Scott Hanselman

Embrace Authorship - The importance of rel=me and rel=author on your content's SEO and Google

October 28, 2011 Comment on this post [29] Posted in Blogging | Musings
Sponsored By

There's a lot of garbage out of there on the internet. I know, I've been writing some on this blog for almost 10 years. ;) One way to let Google and Friends know that you are a real person and are really the writer of something is to use microformats like authorship markup like rel="author" to markup your content.

When you write a blog post, make sure that the rel="author" attribute is on the page with a link back to your "About Me" page or to your Google+ profile. The easiest way is to just include a link like this:

by <a title="Scott Hanselman is on Google+" rel="author" href="" alt="Google+" title="Google+">Scott Hanselman</a>

But it's not proof enough that you wrote something just to link to a profile. You have to close the loop by linking back to your site from your profile, indicating that the page is about your. This will end up looking like this with a rel="me" attribute:

<a href="" rel="me" title="Scott Hanselman">Scott Hanselman</a>

While this isn't a perfect way to guarantee to Google that you actually authored and own some content, it's a good start. Presumably if Google trusts your Profile and your website there is an implied chain of trust. If some spammer decides to programmatically steal your entire site, or even just suck it down with RSS and reblog it, it's now possible for Google to downrank those splogs (spam blogs) or delist them, while simultaneously assigning a higher Page Rank - or Author Rank - to your site.

Alternatively you can have an "author page" or About Me page on your site within the same domain and use rel="author" to point to it. You then use rel="me" to markup links that all point to sites that represent the same person. If you are using rel="author" to point to an About Me page, that page should the include a link with rel="me" that points to your Google Profile.

If this seems confusing, you can use the Rich Snippets Testing Tool to test our your pages and how they might show up if Google decides to trust you.

My site as seen by the Google Rich Snippets Testing Tool

The most important part with the Rich Snippets Testing Tool is the Extracted Author info. Does Google successfully extract that you are an author and show those links without  errors or warnings?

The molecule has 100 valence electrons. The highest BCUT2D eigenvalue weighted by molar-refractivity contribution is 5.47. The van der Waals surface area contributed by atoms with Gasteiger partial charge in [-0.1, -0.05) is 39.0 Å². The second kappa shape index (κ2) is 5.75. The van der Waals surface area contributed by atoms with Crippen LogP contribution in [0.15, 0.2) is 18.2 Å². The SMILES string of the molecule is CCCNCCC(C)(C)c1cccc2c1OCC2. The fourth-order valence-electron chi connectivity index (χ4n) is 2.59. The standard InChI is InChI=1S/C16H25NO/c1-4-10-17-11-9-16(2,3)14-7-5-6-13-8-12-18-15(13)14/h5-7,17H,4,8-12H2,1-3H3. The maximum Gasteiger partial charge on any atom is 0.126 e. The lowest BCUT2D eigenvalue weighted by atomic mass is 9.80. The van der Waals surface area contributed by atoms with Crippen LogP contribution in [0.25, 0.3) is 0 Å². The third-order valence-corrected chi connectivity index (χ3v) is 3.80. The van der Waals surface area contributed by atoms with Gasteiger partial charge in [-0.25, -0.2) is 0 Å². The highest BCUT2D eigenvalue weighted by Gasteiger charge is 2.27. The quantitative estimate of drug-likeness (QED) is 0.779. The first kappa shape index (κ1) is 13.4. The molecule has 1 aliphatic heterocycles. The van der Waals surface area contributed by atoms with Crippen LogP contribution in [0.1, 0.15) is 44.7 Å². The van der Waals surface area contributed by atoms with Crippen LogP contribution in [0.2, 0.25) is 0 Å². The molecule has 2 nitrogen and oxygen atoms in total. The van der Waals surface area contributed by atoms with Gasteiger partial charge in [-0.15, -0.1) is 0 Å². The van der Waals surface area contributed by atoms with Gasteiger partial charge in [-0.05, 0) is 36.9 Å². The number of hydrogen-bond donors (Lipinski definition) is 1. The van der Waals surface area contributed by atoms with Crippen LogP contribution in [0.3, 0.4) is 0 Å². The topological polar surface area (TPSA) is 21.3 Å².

My rel="author" markup is error-free

At this point, you know only that Google doesn't think you suck but you have no idea if they will actually use the data. This appears to be where magic pixie dust comes in. You essentially wait a week or two and if it works, when you start Googling for your articles they will start showing up like this in search results:

Googling for Scott Hanselman

Or a specific article, for example:

Googling for Windows 8 Scott Hanselman

Note that Google shows that I'm in some Google+ circles and that there's 31 comments on a G+ post on this blog post.

Aside: This starts to seem a little unbalanced to me, as Google could have looked at my RSS feed or RSS Comments Feed and determined how many actual comments there are on that post on my site. Or, I could include microformat metadata on comments to indicate that they are comments vs. original content. I want the discussion to happen on my blog, not on Google+. Or maybe I want the conversation to happen on Disqus, or on Facebook. It's too bad that Google doesn't support a microformat like rel="comments" (I made that up) so that I might take control of the URL where comments should be left. Maybe I want Twitter or Facebook profiles to be used with rel="author." With the addition of Google+ and the "convenience" of using Google+ for rel="author" and the automatic retrieval of comment metadata, again from Google+, the open markup-based Google The Search Engine plus Google+ The Social Networks becomes a walled garden without choice, like Facebook.